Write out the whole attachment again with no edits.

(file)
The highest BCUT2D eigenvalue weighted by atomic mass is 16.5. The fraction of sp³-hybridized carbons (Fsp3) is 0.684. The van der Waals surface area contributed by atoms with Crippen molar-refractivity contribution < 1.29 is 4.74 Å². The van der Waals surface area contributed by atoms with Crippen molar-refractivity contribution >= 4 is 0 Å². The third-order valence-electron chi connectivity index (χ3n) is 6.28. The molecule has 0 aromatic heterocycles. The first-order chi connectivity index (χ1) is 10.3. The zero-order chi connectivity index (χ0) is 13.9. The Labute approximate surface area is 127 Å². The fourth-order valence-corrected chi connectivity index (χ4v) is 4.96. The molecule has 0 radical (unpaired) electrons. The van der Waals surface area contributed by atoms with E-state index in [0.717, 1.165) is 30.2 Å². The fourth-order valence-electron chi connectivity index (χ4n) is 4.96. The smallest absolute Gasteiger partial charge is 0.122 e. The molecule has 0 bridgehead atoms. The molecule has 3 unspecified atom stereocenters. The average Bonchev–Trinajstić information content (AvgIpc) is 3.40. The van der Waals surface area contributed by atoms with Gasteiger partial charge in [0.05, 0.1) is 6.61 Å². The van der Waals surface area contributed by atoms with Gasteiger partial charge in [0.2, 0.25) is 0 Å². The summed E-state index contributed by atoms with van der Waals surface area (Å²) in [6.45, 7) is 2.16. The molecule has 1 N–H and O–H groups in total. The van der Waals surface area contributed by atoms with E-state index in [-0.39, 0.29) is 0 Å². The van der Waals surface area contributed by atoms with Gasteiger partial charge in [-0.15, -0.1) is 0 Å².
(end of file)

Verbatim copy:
The highest BCUT2D eigenvalue weighted by atomic mass is 16.5. The fraction of sp³-hybridized carbons (Fsp3) is 0.684. The van der Waals surface area contributed by atoms with Crippen molar-refractivity contribution < 1.29 is 4.74 Å². The van der Waals surface area contributed by atoms with Crippen molar-refractivity contribution >= 4 is 0 Å². The third-order valence-electron chi connectivity index (χ3n) is 6.28. The molecule has 0 aromatic heterocycles. The first-order chi connectivity index (χ1) is 10.3. The zero-order chi connectivity index (χ0) is 13.9. The Labute approximate surface area is 127 Å². The fourth-order valence-corrected chi connectivity index (χ4v) is 4.96. The molecule has 0 radical (unpaired) electrons. The van der Waals surface area contributed by atoms with E-state index in [0.717, 1.165) is 30.2 Å². The fourth-order valence-electron chi connectivity index (χ4n) is 4.96. The smallest absolute Gasteiger partial charge is 0.122 e. The molecule has 0 bridgehead atoms. The molecule has 3 unspecified atom stereocenters. The average Bonchev–Trinajstić information content (AvgIpc) is 3.40. The van der Waals surface area contributed by atoms with Gasteiger partial charge in [0.05, 0.1) is 6.61 Å². The van der Waals surface area contributed by atoms with Gasteiger partial charge in [0.2, 0.25) is 0 Å². The summed E-state index contributed by atoms with van der Waals surface area (Å²) in [6.45, 7) is 2.16. The molecule has 1 N–H and O–H groups in total. The van der Waals surface area contributed by atoms with E-state index in [-0.39, 0.29) is 0 Å². The van der Waals surface area contributed by atoms with Gasteiger partial charge in [-0.15, -0.1) is 0 Å².